The land snails of Trindade Island

TrindadeTrindade Island lies about 1140 km off the Brazilian coast. It is the top of a volcanic cone rising 5500 m from the ocean floor, part of the Vitória-Trindade Seamount Chain left by a magma plume.

The island was discovered in 1501 by Portugal, later claimed by England, and finally became part of Brazil in 1822. Many military and scientific expeditions from Europe, North America and, of course, Brazil visited the island. The military expeditions sent to claim and occupy the island brought goats (intentionally) and house mice (non-intentionally) with them. Introduced mammals, especially these two kinds, are extremely destructive to the native fauna and flora of oceanic islands.

The native fauna

Endemic snails of Trindade Island. A: Bulimulus brunoi (shell height 21 mm). B: Naesiotus arnaldoi (10 mm). C: Vegrandinia trindadensis (7 mm).
Endemic snails of Trindade Island. A: Bulimulus brunoi (shell height 21 mm). B: Naesiotus arnaldoi (10 mm). C: Vegrandinia trindadensis (7 mm).

Trindade Island has just a handful of known land snails, some of them are endemic species (i.e., they are known only from this island). The endemic species are: Bulimulus brunoi and Naesiotus arnaldoi (family Bulimulidae), Oxyloma beckeri and Succinea lopesi (Succineidae) and Vegrandinia trindadensis (Subulinidae). The non-endemics are: Lilloiconcha gordurasensis (Charopidae), Pupisoma macneilli (Valloniidae), Gastrocopta barbadensis (Gastrocoptidae) and Vertigo sp. (Vertiginidae; which could be a non-native, introduced species). The single non-native land snail species on the island is Bradybaena similaris (Bradybaenidae), which has been widely introduced worldwide.

Microgastropods of Trindade. A-C: Lilloiconcha gordurasensis (shell width 1.9 mm). D: Gastrocopta barbadensis (shell height 1.9 mm). E-F: Pupisoma macneilli. (shell height 1.2 mm). G: Vertigo sp. (shell height 1.5 mm).
Microgastropods of Trindade Island. A-C: Lilloiconcha gordurasensis (shell width 1.9 mm). D: Gastrocopta barbadensis (height 1.9 mm). E-F: Pupisoma macneilli (height 1.2 mm). G: Vertigo sp. (height 1.5 mm).

And this fauna seems to have gone through hard times during the last few decades. All of these species have only been found on the island as empty shells since the 1980s; not a single snail had been reported alive, native or otherwise. This suggests that many (if not all) of the native land snail species can already be extinct.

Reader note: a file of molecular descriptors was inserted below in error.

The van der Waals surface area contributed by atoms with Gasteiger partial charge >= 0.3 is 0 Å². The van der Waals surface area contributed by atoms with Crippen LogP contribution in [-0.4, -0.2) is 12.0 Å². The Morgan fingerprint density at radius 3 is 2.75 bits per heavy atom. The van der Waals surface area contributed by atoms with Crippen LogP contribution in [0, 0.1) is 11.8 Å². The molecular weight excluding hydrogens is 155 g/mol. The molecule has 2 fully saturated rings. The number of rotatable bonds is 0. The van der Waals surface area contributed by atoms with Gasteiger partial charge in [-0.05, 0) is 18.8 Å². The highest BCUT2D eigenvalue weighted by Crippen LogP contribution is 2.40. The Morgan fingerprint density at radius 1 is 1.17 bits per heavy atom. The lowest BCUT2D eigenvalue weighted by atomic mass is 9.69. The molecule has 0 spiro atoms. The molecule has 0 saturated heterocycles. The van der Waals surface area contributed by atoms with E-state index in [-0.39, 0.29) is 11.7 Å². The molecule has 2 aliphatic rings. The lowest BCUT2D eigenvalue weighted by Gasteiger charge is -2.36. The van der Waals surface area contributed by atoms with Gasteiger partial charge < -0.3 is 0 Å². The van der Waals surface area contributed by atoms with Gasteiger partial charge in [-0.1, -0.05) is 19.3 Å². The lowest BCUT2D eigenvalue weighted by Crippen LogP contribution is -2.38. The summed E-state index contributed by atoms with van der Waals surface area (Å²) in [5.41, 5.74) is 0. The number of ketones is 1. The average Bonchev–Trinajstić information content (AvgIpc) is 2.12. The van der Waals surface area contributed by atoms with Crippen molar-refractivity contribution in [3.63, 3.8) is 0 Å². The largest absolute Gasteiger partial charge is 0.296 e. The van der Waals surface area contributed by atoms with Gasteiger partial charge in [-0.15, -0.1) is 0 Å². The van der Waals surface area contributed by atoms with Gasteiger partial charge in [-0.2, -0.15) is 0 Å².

The causes for this likely lie with the introduced species. The house mice population on Trindade is estimated at tens of thousands and they might have played a part in the snails’ disappearance: it is well known that mice can voraciously prey upon land snails, especially if other food sources are scarce. Moreover, goats are the main cause of extinctions on many islands. On Trindade, goats were responsible for drastic deforestation, leading to the extinction (or nearly so) of many endemic plant species. This resulted in a loss of habitat and food resources, which might have been the major cause of the disappearance of the native snails.

Rediscovery of living snails

Left: Succinea lopesi, living snail (top) and empty shell (two shells, bottom). Right: shell of Happia sp. in two different views.
Left: Succinea lopesi, living snail (top) and empty shell in two different views (bottom; shell height 12.5 mm). Right: shell of Happia sp. in two views (width 3.5 mm).

In our earliest paper dealing with Trindade’s snails, we predicted that if some land snails still survived, it should be on the island’s peaks, which would have acted as refuges, since introduced species do not usually expand their range into such places. So we were overjoyed to confirm this prediction when more recent collecting on two of the highest peaks on Trindade recovered living snails. Two species were found: Succinea lopesi and a new record for the island, Happia sp. (Scolodontidae).

A great campaign was conducted to eradicate the goats and, after its completion in 2005, the flora seems to be recovering with the aid and constant monitoring of a research team. Hopefully, the recovery of the native flora might allow the snail populations to re-establish themselves. However, it should be noted that no living snails of the other endemic species of Trindade (which lived near the shore), have been found, so the question of whether they still survive remains open.


The preceding text is a summary of the following papers, where this research was published:

  • CUNHA, C.M.; SALVADOR, R.B.; SIMONE, L.R.L. 2015. The terrestrial microgastropods of Trindade Island, Brazil (Gastropoda: Pulmonata). Spixiana 38(1): 139-143.  [PDF]
  • SALVADOR, R.B.; CUNHA, C.M.; SIMONE, L.R.L. 2013. Taxonomic revision of the orthalicid land snails (Pulmonata: Stylommatophora) from Trindade Island, Brazil. Journal of Natural History 47: 949-961.  [PDF]
  • SALVADOR, R.B.; CUNHA, C.M.; SIMONE, L.R.L. 2013. The pulmonate snails of Trindade Island, Brasil. Tentacle : 38-39.  [PDF]
  • SALVADOR, R.B.; SILVA, N.G.; CUNHA, C.M.; SIMONE, L.R.L.; ALVES, R.J.V. 2014. Rediscovery of Living Land Snails on Trindade Island, Brazil. American Malacological Bulletin 32: 140-142.  [PDF]